This lamp (ABOVE) was passed down from my hubby’s family and I revived it with a new lampshade for only $20 at Target. The side table (ABOVE) was from my grandmother and after some repairs, looks great. Over time, you will slowly replace pieces with ones that feel more like you. I splurged (with a coupon!) on this Crate & Barrel sofa after stalking it for months and years of waiting to find the perfect one for the price I could afford. It makes me more likely to add a coat of paint to update an existing piece I own to save money on items that I will replace over time.


6. Fill in with affordable pieces

I’m not saying buy out your nearest Ikea, but instead I’m saying that it’s okay to mix in a few small pieces from stores like these, which will look more expensive when mixed in with other pieces than just from those stores. Target’s Threshold home collection has become one of my favorite resources for this. This tray (above) and my curtains are from there and I hardly spent anything to get asked “where did you get that?”


Maybe you incorporate the colors of your boyfriend’s Alma Mater into your decor, perhaps use a college-themed blanket as a throw on a chair or even sew a pillow out of the flag, frame the banner…get creative with this. Chances are, you’ll develop your style together over time and incorporate more of what you love from your trips and experiences together that it will overpower looking like a college dorm. Make shopping for your decor a fun outing for you both, rather than a chore.

Check out some of my favorite home decor resources for my own home:


Ballard Designs

Brooklyn Flea

Brooklyn Reclamation

Brimfield Antique Show

Build It Green

By Brooklyn

The Find

Jim & Lala Howard Pottery

Klaff’s Lighting


What A Difference Some Paint Makes


When you have a wall that looks like this in the backyard of your home, it’s pretty cool for all of maybe 5 minutes. Then when you live with it for a year and realize that your Brooklyn backyard graffiti probably contributed to why you got a good deal on the apartment. It was great for a fashion shoot I hosted and styled (above), but right after I decided it needed a makeover.


I debated for the past year whether to paint another mural over it, but my trip to New Orleans really inspired me, as well the walls of the East Village restaurant, Edie & The Wolf (above). I wanted a weathered oasis that seemed as though it naturally faded over time.


What a difference some paint makes, right?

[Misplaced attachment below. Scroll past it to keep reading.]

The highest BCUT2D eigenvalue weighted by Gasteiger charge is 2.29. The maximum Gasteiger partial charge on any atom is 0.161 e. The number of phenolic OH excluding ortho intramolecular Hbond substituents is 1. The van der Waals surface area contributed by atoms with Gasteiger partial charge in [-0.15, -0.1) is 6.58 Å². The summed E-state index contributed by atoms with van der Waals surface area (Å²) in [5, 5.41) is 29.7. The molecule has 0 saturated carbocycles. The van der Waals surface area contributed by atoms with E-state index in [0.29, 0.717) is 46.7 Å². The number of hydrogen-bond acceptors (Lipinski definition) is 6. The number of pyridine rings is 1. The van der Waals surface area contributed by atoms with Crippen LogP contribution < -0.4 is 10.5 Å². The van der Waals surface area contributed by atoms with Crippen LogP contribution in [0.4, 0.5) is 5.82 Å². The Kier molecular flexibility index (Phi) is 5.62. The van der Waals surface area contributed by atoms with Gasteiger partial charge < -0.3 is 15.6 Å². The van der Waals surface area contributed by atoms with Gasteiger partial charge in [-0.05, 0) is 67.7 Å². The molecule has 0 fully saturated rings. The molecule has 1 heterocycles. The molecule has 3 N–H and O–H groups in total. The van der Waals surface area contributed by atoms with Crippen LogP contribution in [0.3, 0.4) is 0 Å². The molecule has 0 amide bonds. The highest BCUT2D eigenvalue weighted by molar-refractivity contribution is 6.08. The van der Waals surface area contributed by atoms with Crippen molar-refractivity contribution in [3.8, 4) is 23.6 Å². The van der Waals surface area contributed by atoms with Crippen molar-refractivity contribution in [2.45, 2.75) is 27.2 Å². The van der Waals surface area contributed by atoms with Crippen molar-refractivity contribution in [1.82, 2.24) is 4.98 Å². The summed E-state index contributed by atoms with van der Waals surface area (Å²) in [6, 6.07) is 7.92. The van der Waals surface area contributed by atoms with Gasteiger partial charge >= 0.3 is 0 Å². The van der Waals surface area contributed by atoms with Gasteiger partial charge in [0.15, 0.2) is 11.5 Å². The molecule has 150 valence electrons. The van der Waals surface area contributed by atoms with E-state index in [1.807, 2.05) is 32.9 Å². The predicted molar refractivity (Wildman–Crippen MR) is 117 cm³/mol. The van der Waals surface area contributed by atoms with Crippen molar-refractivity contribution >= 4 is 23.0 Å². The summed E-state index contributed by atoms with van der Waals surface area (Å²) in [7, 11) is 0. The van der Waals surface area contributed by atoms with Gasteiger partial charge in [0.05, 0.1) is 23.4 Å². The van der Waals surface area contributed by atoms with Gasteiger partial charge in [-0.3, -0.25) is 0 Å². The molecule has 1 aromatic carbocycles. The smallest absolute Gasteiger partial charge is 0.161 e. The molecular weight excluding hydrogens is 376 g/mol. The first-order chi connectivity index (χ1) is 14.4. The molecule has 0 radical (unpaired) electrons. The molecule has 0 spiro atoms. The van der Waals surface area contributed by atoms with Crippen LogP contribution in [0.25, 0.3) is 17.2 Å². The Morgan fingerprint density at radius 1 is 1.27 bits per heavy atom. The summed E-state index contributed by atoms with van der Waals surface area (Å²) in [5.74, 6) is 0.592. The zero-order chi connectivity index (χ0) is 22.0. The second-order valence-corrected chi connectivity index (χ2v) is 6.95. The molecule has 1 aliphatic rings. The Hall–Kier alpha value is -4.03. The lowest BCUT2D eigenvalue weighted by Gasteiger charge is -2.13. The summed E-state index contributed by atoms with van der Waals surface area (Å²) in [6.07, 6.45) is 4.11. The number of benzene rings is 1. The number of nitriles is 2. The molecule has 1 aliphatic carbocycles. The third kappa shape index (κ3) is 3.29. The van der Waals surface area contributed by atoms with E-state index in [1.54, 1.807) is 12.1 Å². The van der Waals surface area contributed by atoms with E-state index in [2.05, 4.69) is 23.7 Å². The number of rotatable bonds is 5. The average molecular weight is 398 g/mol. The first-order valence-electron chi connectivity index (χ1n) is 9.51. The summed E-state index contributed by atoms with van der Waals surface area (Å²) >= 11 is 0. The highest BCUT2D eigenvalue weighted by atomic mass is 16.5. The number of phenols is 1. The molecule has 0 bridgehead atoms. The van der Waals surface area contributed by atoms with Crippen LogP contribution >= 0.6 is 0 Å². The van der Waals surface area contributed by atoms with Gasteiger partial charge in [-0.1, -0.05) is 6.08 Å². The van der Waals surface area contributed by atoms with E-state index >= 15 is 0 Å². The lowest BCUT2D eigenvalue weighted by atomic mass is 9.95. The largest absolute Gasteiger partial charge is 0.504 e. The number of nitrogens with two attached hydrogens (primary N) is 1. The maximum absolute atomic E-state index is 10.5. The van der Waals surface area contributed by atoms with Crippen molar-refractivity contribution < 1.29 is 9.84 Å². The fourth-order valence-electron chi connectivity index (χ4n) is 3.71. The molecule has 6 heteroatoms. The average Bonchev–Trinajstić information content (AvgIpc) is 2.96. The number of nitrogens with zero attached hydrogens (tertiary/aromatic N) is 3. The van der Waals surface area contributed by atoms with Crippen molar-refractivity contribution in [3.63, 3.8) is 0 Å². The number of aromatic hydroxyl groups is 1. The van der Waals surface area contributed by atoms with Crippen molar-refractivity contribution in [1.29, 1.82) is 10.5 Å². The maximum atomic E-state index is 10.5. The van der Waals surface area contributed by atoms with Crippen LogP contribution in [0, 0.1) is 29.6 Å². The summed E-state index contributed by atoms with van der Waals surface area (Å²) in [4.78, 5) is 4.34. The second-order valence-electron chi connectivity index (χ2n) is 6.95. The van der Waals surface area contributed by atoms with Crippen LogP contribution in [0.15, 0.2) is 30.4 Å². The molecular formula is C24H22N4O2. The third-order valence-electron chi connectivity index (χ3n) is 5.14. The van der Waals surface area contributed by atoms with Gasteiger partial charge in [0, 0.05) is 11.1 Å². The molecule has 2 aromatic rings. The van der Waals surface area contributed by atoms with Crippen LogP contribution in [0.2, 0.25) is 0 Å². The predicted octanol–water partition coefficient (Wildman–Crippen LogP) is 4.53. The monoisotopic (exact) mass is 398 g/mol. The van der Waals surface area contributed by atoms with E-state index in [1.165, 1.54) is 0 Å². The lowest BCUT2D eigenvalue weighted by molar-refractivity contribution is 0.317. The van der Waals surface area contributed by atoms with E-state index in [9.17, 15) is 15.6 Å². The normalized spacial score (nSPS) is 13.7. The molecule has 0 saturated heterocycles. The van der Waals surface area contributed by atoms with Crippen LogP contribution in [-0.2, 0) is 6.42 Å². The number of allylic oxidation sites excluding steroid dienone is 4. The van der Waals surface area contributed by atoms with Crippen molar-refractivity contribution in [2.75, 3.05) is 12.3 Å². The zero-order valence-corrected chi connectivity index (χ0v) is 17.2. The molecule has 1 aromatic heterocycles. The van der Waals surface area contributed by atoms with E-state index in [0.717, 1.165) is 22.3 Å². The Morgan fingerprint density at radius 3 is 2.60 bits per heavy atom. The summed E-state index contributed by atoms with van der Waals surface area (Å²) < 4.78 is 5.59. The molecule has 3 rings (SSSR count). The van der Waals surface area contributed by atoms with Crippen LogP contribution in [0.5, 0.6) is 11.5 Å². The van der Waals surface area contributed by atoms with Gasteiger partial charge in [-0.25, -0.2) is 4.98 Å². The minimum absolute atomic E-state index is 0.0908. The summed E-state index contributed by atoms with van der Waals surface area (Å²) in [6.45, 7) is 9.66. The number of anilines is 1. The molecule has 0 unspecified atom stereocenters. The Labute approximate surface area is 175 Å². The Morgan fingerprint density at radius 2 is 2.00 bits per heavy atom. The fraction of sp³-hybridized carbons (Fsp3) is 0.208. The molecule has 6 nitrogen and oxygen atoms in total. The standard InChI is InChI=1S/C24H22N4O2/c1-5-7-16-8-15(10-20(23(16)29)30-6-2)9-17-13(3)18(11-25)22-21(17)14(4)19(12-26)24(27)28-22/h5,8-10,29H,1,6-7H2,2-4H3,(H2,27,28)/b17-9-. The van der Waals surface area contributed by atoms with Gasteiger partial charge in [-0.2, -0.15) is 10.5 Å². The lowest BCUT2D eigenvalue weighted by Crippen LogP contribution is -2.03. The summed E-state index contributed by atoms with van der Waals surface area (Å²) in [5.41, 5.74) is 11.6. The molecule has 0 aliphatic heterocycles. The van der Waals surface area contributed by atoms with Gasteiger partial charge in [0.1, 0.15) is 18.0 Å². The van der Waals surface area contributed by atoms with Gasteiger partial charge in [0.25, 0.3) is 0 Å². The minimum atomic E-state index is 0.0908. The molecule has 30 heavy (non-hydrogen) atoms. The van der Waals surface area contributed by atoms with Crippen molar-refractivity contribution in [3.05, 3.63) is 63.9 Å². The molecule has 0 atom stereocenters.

Here’s how I did it:

- 1 coat of Benjamin Moore outdoor primer paint

-2 coats of Benjamin Moore in Vintage Vogue with thick rollers and extenders

-2 light coats of the two paints mixed with a textured roller in all different directions. Focus more in the areas that would get weathered the most.



I also painted the back wall with chalkboard paint for a different look to pull in the black of our dining set.

Stay tuned for more of my home improvements as the journey of being a new homeowner continues…

A Closet Fit For A Stylist


“You need a wall of shoes.”

That was the first thing my friend Jason, the owner the NYC bar, The Wayland, when he saw the sad looking closet area in our new Brooklyn apartment. Jason designed his award-winning bar (DailyCandy even declared it the best bar in the country for 2013) from reclaimed materials, such as flooring from a school gym that was torn down a few blocks away and even a wine casket that creates the perfect sculptural rest for bar snacks. When he said he would help design my closet, I was all ears.

I knew that the reach-in closet in our garden-level bedroom wouldn’t be enough room for this stylist’s wardrobe, so I originally had a popular closet company come in to design and estimate for a walk-in closet to be created around this space. When I found out that they wanted to charge me $1500 to put up shelves and that didn’t even include the wall, door, moving the lights, etc., I gave those blueprints to Jason and we came up with a game plan—and of course, scrapped all of their plans. Here’s what we came up with:


This is the same wall as the pre-existing reach-in closet, but we decided to raise the bar (literally and figuratively) and include a second bar for my pants to get more out of the space.

Jason came up with the idea of partitioning the left-hand side for my longer items like dresses and gowns.

To the right you can see there’s shelving we created for my sweaters, hats and even a cubbie for my sunglasses.